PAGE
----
Pál Kadosa

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Pál Kadosa, 1933

Pál Kadosa (Hungarian pronunciation: [ˈpaːl ˈkɒdoʃɒ]; 6 September 1903, Léva, Austria-Hungary (now Levice, Slovakia) – 30 March 1983, Budapest) was a pianist and Hungarian composer of the post-Bartók generation. His early style was influenced by Hungarian folklore while his later works were more toward Hindemith and expressively forceful idioms. He was born in Levice. He studied at the national Hungarian Royal Academy of Music under Zoltán Székely and Zoltán Kodály.[1] He was appointed to the faculty of the Fodor School in 1927 where he taught until 1943 when he was forced out due to wartime political issues.

In 1945 he joined the faculty of the Franz Liszt Academy where he taught, eventually becoming head of the piano department, until his death in 1983. His students included such leading musicians as György Ligeti, György Kurtág, Iván Erőd, Ferenc Rados, Arpad Joó, András Schiff, Zoltán Kocsis, Dezső Ránki, Valéria Szervánszky, Ronald Cavaye, Jenő Jandó, Kenji Watanabe, István Kassai, and Balázs Szokolay, among others..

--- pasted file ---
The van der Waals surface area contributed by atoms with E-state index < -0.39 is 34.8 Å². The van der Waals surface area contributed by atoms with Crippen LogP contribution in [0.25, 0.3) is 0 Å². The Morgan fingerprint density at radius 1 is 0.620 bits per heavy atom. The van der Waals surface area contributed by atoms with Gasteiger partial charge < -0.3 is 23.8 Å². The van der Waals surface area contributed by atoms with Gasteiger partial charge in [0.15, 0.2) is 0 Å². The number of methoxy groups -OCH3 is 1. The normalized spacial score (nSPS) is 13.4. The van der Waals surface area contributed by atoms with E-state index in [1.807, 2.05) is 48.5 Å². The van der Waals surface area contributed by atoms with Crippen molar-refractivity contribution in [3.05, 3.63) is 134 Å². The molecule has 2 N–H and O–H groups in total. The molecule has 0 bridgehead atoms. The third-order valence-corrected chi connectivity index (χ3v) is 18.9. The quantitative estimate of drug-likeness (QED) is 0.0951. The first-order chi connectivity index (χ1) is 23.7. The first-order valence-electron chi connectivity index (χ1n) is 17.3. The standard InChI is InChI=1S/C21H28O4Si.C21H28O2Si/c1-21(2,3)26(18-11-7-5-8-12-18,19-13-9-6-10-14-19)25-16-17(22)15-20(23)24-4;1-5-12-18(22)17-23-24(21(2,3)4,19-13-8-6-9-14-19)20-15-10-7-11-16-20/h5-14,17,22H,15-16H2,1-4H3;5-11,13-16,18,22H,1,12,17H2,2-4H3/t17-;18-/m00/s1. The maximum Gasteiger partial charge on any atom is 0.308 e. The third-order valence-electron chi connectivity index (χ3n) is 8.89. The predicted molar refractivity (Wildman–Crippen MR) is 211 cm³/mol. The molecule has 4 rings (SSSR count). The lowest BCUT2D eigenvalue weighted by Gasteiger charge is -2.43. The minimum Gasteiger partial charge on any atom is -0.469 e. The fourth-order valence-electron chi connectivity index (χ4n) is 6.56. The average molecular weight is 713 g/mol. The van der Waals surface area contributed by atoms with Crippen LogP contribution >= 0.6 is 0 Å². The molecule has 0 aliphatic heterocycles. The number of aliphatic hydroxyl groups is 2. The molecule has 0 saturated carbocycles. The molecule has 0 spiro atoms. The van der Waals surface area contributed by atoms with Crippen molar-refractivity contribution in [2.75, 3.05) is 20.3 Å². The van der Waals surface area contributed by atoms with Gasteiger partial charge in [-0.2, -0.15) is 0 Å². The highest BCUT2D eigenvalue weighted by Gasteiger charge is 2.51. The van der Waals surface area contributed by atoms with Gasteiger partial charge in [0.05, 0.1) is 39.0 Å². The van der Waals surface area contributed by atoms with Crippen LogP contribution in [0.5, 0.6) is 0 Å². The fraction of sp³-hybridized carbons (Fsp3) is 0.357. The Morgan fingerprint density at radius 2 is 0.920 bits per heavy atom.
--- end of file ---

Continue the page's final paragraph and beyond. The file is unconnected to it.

Kadosa served on the Hungarian Arts Council and become an honorary member of the Royal Academy of Music.[2] Kadosa's work included two operas, eight symphonies, four sonatas, and six concertos.[3]

References[edit]

  1. ^ Latham, Alison. "Excerpt from The Oxford Companion to Music". Oxford reference, from the Oxford University Press. Retrieved 3 October 2017.
  2. ^ Greene, David Mason (1985). Greene's Biographical Encyclopedia of Composers. Reproducing Piano Roll Fnd. p. 1331. ISBN 9780385142786. Retrieved 3 October 2017.
  3. ^ "Overview Pál Kadosa". Oxford reference, from the Oxford University Press. Retrieved October 3, 2017.

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